Saarinen was the son of Eliel Saarinen, a very well known architect. 1923 the family emigrated to the United States Saarinen. The family lived on the campus of Cranbrook Educational Community in affluent Bloomfield Hills; the father himself had designed the architecture of this campus.
From 1929 to 1930 Eero Saarinen studied sculpture at the Académie de la Grande Chaumiere in Paris. This was followed from 1930 to 1934 to study architecture at Yale School of Art and Architecture at. He then joined the architectural practice of his father, and in 1941 there partner. In 1940 he took part in a competition organized by the Museum of Modern Art in New York with Charles Eames. Several of her designs, including the Organic Chair, won in the various categories.
In 1948, he won his first major public recognition with the competition for the Jefferson National Expansion Memorial in St. Louis. There he competed against internationally renowned architects, including even against his own father. The huge double arch was Eero Saarinen's death, but only after 1963, is completed.
In 1950 he opened his own architectural office Eero Saarinen and Associates in Birmingham, Michigan. In 1957 he designed the Milwaukee Art Museum.
Saarinen initially looked strong in the strict cubic forms of Ludwig Mies van der Rohe, before he found more expressive forms over time, strongly reminiscent sketches of Erich Mendelsohn. We are especially famous its sweeping cantilevered roof structures.
Outbuildings Eero Saarinen also designed furniture. Famous is his one-legged " Tulip chair " (Tulip Chair ) with its wide, circular base and the Womb Chair in the year 1948.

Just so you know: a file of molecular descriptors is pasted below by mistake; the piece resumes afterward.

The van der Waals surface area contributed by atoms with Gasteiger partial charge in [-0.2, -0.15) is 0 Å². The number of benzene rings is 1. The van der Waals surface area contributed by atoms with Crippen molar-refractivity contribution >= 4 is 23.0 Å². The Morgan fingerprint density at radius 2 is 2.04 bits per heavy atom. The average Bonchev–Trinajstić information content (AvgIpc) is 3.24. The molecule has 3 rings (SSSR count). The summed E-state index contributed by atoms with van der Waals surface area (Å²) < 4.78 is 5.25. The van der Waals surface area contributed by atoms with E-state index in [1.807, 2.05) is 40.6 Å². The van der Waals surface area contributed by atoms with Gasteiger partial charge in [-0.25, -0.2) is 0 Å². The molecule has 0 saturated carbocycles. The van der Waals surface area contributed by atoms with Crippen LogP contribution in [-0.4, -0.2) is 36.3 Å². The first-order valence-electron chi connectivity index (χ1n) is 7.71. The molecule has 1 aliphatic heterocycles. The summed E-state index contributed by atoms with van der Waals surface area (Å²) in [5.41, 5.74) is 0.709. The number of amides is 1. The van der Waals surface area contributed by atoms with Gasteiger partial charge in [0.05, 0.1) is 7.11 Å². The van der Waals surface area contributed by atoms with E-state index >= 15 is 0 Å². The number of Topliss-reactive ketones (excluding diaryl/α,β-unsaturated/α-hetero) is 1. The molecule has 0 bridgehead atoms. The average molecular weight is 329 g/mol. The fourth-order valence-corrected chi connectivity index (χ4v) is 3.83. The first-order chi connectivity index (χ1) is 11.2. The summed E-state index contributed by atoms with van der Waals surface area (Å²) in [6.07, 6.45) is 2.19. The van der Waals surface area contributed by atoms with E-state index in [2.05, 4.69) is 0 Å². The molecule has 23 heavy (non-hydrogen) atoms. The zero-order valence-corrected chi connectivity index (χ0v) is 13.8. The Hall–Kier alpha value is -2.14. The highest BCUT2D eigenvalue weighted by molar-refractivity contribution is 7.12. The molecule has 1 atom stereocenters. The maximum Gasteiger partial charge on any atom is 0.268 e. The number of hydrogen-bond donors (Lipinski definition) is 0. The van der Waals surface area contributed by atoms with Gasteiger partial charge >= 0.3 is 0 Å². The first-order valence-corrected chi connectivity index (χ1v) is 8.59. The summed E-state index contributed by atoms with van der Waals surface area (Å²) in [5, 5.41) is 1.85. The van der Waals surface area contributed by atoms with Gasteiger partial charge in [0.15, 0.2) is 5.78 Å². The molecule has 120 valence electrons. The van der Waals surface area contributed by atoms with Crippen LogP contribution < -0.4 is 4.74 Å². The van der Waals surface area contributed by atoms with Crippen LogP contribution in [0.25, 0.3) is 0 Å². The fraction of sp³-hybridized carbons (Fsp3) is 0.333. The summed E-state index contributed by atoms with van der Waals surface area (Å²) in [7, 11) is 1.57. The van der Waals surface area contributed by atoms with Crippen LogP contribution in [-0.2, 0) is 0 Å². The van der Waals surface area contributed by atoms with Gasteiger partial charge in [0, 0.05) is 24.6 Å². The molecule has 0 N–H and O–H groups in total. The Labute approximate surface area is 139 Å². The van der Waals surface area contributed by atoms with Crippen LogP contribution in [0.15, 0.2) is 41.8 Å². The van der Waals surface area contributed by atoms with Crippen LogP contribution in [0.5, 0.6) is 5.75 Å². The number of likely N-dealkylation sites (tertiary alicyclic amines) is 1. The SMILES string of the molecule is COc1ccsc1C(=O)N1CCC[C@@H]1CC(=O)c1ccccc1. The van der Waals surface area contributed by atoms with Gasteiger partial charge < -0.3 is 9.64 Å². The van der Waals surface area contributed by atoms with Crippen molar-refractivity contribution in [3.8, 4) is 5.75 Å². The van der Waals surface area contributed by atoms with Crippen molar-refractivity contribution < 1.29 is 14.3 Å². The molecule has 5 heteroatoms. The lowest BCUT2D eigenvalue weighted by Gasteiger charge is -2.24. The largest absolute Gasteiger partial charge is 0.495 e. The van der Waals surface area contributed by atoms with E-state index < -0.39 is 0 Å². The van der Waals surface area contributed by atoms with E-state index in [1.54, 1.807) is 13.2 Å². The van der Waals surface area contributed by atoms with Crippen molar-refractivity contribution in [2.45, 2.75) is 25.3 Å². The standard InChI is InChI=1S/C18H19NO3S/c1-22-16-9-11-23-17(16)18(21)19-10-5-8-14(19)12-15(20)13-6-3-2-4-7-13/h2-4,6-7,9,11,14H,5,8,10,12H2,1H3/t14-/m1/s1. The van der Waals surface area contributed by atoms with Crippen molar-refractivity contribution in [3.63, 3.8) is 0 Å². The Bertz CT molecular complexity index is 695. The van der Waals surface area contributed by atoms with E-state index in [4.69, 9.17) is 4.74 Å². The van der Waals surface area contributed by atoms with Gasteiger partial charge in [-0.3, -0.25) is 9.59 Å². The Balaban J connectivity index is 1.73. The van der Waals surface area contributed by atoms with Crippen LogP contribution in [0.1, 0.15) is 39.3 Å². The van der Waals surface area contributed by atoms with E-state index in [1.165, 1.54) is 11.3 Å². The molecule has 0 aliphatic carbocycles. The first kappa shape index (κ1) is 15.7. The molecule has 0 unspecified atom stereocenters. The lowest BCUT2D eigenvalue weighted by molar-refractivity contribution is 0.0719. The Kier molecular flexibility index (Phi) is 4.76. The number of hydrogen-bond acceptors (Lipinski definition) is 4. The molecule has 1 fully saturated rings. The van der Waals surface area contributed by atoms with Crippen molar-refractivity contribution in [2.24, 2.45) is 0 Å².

In the competition for the Sydney Opera House from 1956 to 1957 Eero Saarinen was the chairman of the jury. He should have given the competition a decisive turn by promoting the already rejected draft Jørn Utzon eventual champion between the records of days and recommended to the attention of the jury.
After the death of Eero Saarinen and his collaborators Kevin Roche John Dinkeloo led under his own name until 1966, the Office continued (after renaming to Kevin Roche John Dinkeloo & Associates) and were responsible for the completion of the work begun.
- General Motors Technical Center, Warren, Michigan, 1949-1956
- Kresge Auditorium at MIT, Cambridge, Massachusetts, 1953-1955
- Trans World Airlines Terminal (TWA Flight Center ) at John F. Kennedy Airport, New York, posthumously, 1956-1962
- Suspended roof at Dulles International Airport, Washington, DC, posthumously, 1958-1962
- John Deere and Company Administrative Center, Moline, Illinois, posthumously, 1957-1963
- Terminal Hellenikon East at Athens airport Ellinikon, 1960-1963
- Thomas J. Watson Research Center, Yorktown Heights, New York, 1961
- American Embassies London and Oslo
- Jefferson National Expansion Memorial ( " Gateway Arch " ), St. Louis, posthumously, 1963
MIT Chapel, exterior
MIT Chapel, inside
Ingalls Skating Hall of Yale University
Dulles International Airport